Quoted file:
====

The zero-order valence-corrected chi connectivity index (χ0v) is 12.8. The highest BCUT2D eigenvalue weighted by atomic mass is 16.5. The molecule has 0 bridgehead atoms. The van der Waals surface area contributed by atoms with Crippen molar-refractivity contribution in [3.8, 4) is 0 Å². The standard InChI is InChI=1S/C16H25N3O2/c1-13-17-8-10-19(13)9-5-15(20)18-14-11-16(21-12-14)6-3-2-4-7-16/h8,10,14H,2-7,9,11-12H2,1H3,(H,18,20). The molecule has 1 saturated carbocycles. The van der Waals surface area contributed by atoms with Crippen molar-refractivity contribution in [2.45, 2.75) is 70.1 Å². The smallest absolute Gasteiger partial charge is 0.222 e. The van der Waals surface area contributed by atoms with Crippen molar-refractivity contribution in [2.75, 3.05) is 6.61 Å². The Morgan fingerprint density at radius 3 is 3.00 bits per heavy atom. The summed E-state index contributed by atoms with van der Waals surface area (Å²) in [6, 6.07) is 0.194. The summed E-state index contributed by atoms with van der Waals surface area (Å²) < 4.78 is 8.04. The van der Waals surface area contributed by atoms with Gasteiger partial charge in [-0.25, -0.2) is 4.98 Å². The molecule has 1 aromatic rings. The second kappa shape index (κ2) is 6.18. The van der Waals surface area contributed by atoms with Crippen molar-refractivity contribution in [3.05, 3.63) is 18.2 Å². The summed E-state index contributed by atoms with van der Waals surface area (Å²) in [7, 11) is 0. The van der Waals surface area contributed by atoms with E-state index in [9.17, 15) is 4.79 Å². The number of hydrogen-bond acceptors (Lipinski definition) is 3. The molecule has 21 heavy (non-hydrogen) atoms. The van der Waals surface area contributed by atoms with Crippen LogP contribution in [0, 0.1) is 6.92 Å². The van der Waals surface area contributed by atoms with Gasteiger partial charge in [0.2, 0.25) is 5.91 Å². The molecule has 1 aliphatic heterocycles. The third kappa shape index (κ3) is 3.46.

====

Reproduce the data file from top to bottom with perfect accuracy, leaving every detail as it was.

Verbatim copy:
The zero-order valence-corrected chi connectivity index (χ0v) is 12.8. The highest BCUT2D eigenvalue weighted by atomic mass is 16.5. The molecule has 0 bridgehead atoms. The van der Waals surface area contributed by atoms with Crippen molar-refractivity contribution in [3.8, 4) is 0 Å². The standard InChI is InChI=1S/C16H25N3O2/c1-13-17-8-10-19(13)9-5-15(20)18-14-11-16(21-12-14)6-3-2-4-7-16/h8,10,14H,2-7,9,11-12H2,1H3,(H,18,20). The molecule has 1 saturated carbocycles. The van der Waals surface area contributed by atoms with Crippen molar-refractivity contribution in [2.45, 2.75) is 70.1 Å². The smallest absolute Gasteiger partial charge is 0.222 e. The van der Waals surface area contributed by atoms with Crippen molar-refractivity contribution in [2.75, 3.05) is 6.61 Å². The Morgan fingerprint density at radius 3 is 3.00 bits per heavy atom. The summed E-state index contributed by atoms with van der Waals surface area (Å²) in [6, 6.07) is 0.194. The summed E-state index contributed by atoms with van der Waals surface area (Å²) < 4.78 is 8.04. The van der Waals surface area contributed by atoms with Gasteiger partial charge in [-0.25, -0.2) is 4.98 Å². The molecule has 1 aromatic rings. The second kappa shape index (κ2) is 6.18. The van der Waals surface area contributed by atoms with Crippen molar-refractivity contribution in [3.05, 3.63) is 18.2 Å². The summed E-state index contributed by atoms with van der Waals surface area (Å²) in [7, 11) is 0. The van der Waals surface area contributed by atoms with E-state index in [9.17, 15) is 4.79 Å². The number of hydrogen-bond acceptors (Lipinski definition) is 3. The molecule has 21 heavy (non-hydrogen) atoms. The van der Waals surface area contributed by atoms with Crippen LogP contribution in [0, 0.1) is 6.92 Å². The van der Waals surface area contributed by atoms with Gasteiger partial charge in [0.2, 0.25) is 5.91 Å². The molecule has 1 aliphatic heterocycles. The third kappa shape index (κ3) is 3.46.